The second feature was Rec 3.

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IMDB lists this film as a comedy and yeah, that’s about right. It seems a curious decision to follow Rec 1 and 2 with a comedy. Jaume Balagueró and Paco Plaza are both credited with directing the first two films, with Jaume Balagueró having a writing credit on both. On Rec 3, only Paco Plaza’s name is mentioned, so I think we can see who was the brains behind the operation, and sadly he’s missing on this one.

The film’s full title is Rec 3 Genesis, and I was expecting more about how it all began. What I got was a crazy zombie fest at a wedding. As I was watching it I realised that it was actually very close to Demons in its story. A bunch of people are invited and become trapped in a venue. They are forced to fight zombies. And to cap it all the male lead in both takes up a (presumably decorative but highly effective) sword.

Beyond the Darkness (Italy, 1979)

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Let’s establish something here: Italian horror films can be fucking weird. Whether it’s the dream logic of an Argento giallo, the outright surrealism of Fulci’s The Beyond or the dizzy mania of Dellamorte Dellamore, Italian film-makers often take unusual approaches to style and storytelling rarely seen from their British or American counterparts.

In Beyond the Darkness, Joe D’Amato (probably better known for Anthropophagus) tells us a classic story of boy meets girl, boy loses girl to housekeeper’s black magic death curse, boy digs up girl’s body in the dead of night, boy eviscerates and embalms girl before taking her to his bed, boy goes on to kill a lot of people for no very good reason. The meandering storyline takes in murder, taxidermy, necrophilia, cannibalism and torture. There is eye gouging, fingernail ripping and dismemberment galore, presented with unflinching, low-budget glee.

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Sure, let’s have a threesome with your dead girlfriend

As you might have inferred, this is not a subtle film. There are scenes of profound gore and violence, often involving free use of animal viscera. The end result is nowhere near as nasty as it should be, though, as almost every aspect of the film is deliriously demented. This includes a typically off-kilter score by The Goblins.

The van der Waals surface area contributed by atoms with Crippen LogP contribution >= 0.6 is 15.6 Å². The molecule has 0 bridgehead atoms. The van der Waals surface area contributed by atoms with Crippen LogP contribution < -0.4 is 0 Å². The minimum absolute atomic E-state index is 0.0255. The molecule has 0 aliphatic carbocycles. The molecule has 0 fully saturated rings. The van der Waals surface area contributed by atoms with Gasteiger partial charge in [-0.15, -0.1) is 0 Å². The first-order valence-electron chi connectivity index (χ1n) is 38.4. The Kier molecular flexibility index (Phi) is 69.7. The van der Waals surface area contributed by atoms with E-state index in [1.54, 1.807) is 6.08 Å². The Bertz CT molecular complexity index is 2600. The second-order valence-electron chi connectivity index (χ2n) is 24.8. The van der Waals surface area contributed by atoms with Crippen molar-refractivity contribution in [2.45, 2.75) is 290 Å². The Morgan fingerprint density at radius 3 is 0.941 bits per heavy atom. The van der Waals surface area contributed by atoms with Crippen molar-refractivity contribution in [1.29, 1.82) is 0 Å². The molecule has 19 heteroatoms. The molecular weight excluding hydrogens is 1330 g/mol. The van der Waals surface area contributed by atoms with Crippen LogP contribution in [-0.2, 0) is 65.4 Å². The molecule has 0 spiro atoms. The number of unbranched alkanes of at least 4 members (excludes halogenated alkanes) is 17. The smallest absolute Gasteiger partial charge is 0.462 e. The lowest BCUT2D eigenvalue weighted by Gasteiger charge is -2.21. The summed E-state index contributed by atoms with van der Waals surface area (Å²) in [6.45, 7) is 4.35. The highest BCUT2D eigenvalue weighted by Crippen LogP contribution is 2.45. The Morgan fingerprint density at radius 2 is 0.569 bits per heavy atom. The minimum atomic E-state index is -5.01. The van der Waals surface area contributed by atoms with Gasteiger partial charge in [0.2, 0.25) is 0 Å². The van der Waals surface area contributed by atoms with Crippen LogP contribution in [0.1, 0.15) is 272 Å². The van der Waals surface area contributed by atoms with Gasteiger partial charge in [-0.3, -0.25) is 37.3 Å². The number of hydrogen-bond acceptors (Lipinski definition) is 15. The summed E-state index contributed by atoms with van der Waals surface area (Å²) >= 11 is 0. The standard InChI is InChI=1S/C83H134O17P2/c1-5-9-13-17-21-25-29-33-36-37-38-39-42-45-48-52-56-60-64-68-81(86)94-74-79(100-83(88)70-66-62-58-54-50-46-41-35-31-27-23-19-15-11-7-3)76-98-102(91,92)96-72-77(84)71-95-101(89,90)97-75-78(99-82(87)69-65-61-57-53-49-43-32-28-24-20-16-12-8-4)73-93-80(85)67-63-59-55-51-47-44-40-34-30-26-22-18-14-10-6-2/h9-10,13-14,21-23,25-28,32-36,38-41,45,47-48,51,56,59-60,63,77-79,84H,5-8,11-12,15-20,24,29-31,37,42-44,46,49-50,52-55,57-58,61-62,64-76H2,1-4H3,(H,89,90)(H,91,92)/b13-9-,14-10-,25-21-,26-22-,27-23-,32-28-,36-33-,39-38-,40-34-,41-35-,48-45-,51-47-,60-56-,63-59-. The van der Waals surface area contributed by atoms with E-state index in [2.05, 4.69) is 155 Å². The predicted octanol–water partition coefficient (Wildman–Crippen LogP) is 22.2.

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No worse that the last time I cleaned my bathroom

My time watching Beyond the Darkness was pretty evenly split between recoiling, laughing helplessly and staring open-mouthed in disbelief. Characters take stupefying ill-advised action throughout, ensuring problems escalate or creating new ones completely unnecessarily. For example, Frank, our protagonist, leaves a stoned hitch-hiker sleeping in his nearby van (garaged in the next room over) while preserving his girlfriend’s corpse and then seems genuinely surprised when the hitch-hiker walks in on the act. This isn’t a film for nit-picking, though — you either have to engage with the wilful insanity or find another activity that won’t scramble as many neurons, like huffing glue or practising headers with bricks.

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I probably shouldn’t have watched this film while eating

This is the first D’Amato film I’ve knowingly seen, which is odd considering that he made 200 of them. Most seem to be soft core porn of some description, but he made a handful of other horror films as well. After looking through his page on Wikipedia (his IMDB page often fails to render properly, perhaps out of embarrassment), films like Porno Holocaust, Anal Paprika and Papaya, Love Goddess of the Cannibals are calling. It may be too late for me.